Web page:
Lessons from history: A century ago, the Tories accepted that only councils could solve the housing crisis

A London family with all their possessions in the street following eviction from a slum, c1901. Image: Hulton Archive/Getty.

Nothing symbolises the perversity of the contemporary housing market better than the surfeit of luxury accommodation in central London postcodes, much of it contained in a rash of high-rise developments along the Thames.

As homelessness and overcrowding rise, social housing waiting lists grow, and millions of families face the high rents and permanent insecurity of the private rented sector, developers have nevertheless managed to over-supply the demand for high-end living in the capital.

This misalignment of priorities in housing feels like a peculiarly modern phenomenon: a symptom of London staking its place to be one of the world’s premiere cultural and financial centres, not to mention a playground for the rich. But many of the dynamics of today’s housing market – particularly its chronic failure to cater not just for the poor, but for the average working family – would have been familiar a century ago.

For years, politicians and the press had been wringing their hands about the housing conditions of the working classes in Britain’s industrial towns and cities, particularly London. Rents were high; overcrowding was severe. Conditions were so appalling that “the housing question” was regarded, first and foremost, as a public health consideration.

It would be too much to suggest an equivalence between the squalor of the 19th century slums and the housing plight facing many Londoners today. But it is no exaggeration to say there are very clear parallels between the way the housing market operated then and now, which should give today’s policymakers pause for thought.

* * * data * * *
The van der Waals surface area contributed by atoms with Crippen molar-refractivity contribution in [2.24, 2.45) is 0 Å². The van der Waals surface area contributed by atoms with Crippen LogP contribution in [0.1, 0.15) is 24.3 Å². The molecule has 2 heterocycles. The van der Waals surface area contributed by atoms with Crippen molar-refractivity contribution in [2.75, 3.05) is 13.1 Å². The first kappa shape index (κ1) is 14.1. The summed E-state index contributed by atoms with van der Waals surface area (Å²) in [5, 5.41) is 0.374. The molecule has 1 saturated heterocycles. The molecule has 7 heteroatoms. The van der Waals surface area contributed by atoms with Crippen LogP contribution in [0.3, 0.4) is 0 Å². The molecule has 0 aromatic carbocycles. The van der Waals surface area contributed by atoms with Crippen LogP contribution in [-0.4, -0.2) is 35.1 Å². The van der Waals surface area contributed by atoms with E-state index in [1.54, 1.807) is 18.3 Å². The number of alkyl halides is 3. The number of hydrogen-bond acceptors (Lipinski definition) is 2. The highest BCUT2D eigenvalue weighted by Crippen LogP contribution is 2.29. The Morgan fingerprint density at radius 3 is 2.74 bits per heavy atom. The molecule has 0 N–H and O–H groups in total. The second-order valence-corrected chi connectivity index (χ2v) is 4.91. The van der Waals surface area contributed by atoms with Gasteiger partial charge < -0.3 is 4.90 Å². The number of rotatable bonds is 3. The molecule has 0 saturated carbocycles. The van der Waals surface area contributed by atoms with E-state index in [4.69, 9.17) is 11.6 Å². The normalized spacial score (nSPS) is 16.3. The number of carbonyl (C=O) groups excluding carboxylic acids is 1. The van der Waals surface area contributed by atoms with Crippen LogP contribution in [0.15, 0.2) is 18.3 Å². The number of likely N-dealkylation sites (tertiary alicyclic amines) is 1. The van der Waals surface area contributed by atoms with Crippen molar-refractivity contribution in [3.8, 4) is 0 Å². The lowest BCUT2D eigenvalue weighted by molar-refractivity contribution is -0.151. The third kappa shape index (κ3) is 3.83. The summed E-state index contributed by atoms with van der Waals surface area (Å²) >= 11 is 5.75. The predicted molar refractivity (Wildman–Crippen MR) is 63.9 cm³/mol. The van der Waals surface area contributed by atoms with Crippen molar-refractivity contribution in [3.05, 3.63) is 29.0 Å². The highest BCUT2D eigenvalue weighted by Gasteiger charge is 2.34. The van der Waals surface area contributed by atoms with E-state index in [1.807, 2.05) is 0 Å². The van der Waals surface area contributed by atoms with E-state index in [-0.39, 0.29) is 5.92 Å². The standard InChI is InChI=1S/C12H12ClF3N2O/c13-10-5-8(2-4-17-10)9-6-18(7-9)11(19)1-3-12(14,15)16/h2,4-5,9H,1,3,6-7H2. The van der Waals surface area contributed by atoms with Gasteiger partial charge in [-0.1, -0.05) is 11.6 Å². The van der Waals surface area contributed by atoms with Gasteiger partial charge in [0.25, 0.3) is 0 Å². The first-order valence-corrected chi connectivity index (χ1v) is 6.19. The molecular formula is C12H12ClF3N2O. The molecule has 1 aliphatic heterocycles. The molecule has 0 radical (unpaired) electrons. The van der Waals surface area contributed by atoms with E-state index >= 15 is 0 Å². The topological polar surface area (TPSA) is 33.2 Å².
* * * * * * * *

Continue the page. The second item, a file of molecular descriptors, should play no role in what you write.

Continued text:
First, housebuilding failed, year after year, to keep up with demand. It proceeded in fits and starts, dictated not by the constantly rising need for homes (due to the rapidly expanding population), but by wider economic conditions and their impact on house prices. Whenever prices fell, builders reduced their output.


Second, housing costs were punishingly high – rents in London absorbing for many up to half their wage – and the vast majority of people could not afford to buy their own home. Private landlords, offering hardly any security of tenure, controlled about 90 per cent of the housing stock.

Third, attempts by philanthropists and the earliest housing associations to provide for the poor were heroic but ultimately futile. The cost of land meant that they were consistently crowded out by private builders who wanted to construct homes for people of greater means.

Fundamentally, the housing system provided for the better off, and ignored the poor. By 1914, politicians of all stripes had begun to see the situation for what it was. Tories and Liberals just as much as the small band of Labour MPs had begun to despair that the private sector builders would ever provide all of the homes the country needed.

By the First World War, politicians were beginning to realise there was only one way out of this mess. What was missing, as today, was a meaningful programme of public sector housebuilding to bypass the private developers.

In 1913, a Conservative Party pamphlet concluded that the housing problem would be “irremediable” without state support for local authority housebuilding. The following year, on the eve of war, the then Liberal chancellor David Lloyd George told the Commons:

“You cannot provide houses in this country by private enterprise. I do not care what party is in power: whatever party it may be, I predict it will have to realise the fundamental fact that the builder for years has gradually been passing out of the field in the building of houses [for the poor] — he has been passing on to something which he finds more profitable.”

As soon as the First World War was over, the government would stop relying on speculative private builders to meet the country’s housing needs, and order councils to make up any shortfall between supply and demand. What the private sector did not build, councils would – and the Treasury would pick up the tab.

The massive council housebuilding programmes of the 1920s and 1930s, and then after the Second World War in the 1950s and 1960s, transformed the housing market and improved the living conditions of millions of people. Supply got ahead of demand, prices relative to incomes levelled out or even fell. Owner-occupation grew, and decent provision was made for those without the means to buy their own home.